One of the biggest reasons for Hindman sophomore Dru Walters’ obsession with dubstep is feeling that he’s a part of something bigger.
Dubstep, a type of electronic dance music, is growing in popularity across the WKU campus, and Walters likes being a part of the movement.
“A lot of dubstep is being released right now – it’s finally starting to blow up,” Walters said. “Everybody listens to Bassnectar and Deadmau5. It’s kind of becoming more mainstream all across the United States.”
Yesterday, world-renowned DJ and music producer Borgore made a stop on his world tour in Bowling Green.
“Borgore is one of the biggest dubstep DJs in the world,” Walters said. “He has an entire culture just built around him.”
Walters credits local DJ Emmett Stephens, or Heretic, with getting him hooked on dubstep while sitting outside Pearce-Ford Tower on campus.
“He would just come out into the PFT courtyard, set up some speakers, and start playing some EDM,” Walters said. “It caught on.”
Stephens, a Bowling Green junior, is part of local electronic group DMZ. He said the idea of playing in the PFT courtyard came to him while he was practicing in his room.
“One day I wondered why I was practicing in my room rather than playing in front of people outside,” he said. “There wasn’t really any difference. It was just the question of if my roommate and annoyed neighbors could hear me, or if the people outside in the courtyard that ideally would want to hear it, could hear it.”
Stephens had a hand in bringing Borgore to Bowling Green, and is one of dubstep’s biggest local supporters.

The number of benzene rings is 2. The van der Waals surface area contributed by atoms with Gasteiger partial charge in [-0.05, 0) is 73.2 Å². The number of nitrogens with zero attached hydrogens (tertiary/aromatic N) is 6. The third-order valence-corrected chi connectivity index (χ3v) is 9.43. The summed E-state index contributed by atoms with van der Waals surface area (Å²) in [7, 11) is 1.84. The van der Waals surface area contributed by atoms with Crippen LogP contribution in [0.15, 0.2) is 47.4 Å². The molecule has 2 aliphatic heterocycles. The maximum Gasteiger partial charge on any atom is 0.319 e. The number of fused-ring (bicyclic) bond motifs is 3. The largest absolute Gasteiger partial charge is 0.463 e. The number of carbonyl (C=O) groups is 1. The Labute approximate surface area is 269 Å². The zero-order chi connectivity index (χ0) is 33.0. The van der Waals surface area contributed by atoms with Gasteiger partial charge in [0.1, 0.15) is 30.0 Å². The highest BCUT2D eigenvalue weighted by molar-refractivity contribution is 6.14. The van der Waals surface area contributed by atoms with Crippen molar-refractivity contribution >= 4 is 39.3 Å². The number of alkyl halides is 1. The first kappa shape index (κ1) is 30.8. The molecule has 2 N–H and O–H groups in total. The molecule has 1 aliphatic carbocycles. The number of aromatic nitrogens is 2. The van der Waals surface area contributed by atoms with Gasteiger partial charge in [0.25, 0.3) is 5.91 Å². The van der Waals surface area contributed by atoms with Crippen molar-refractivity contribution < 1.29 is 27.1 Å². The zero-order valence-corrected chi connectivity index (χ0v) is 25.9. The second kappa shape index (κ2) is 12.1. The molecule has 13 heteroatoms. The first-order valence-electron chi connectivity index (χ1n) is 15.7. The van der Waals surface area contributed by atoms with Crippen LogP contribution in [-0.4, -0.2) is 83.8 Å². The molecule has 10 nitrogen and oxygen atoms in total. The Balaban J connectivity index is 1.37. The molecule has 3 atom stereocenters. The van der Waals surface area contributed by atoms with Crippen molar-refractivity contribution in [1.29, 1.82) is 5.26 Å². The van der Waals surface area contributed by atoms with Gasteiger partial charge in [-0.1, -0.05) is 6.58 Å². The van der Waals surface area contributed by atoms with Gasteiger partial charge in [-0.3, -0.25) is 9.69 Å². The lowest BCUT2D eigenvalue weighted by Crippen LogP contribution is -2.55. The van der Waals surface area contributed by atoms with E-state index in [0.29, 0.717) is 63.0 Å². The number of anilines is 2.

“I’d really like to see momentum that has risen for Borgore continue,” he said.
Stephens sees dubstep as one of the most unique types of electronic dance music.
“In the sea of electronic music, there’s a lot of different genres, and I think dubstep is one of the most easily accessible types,” Stephens said. “It’s 140 (beats per minute), in half time. Everything else is up to the DJ. That’s been one of the really cool things about dubstep.”
And you can’t forget the bass, Stephens said. There’s a lot of it, and it just wouldn’t be dubstep without the bass.
He said dubstep’s emphasis on bass is the characteristic that hooks most listeners.
“Our generation was brought up on mainstream rap, and so people understand bass,” Stephens said. “It’s something they’ve grown accustomed to.”
Lexington freshman Ben Holiday’s favorite part about dubstep is the movement behind the music.
“EDM music in general represents an entire underground subculture that’s awakening in the youth today,” Holiday said. “If I look anywhere on campus, I can see it. It’s prevalent, it’s changing, and it’s inspiring, and I want to be a part of that.”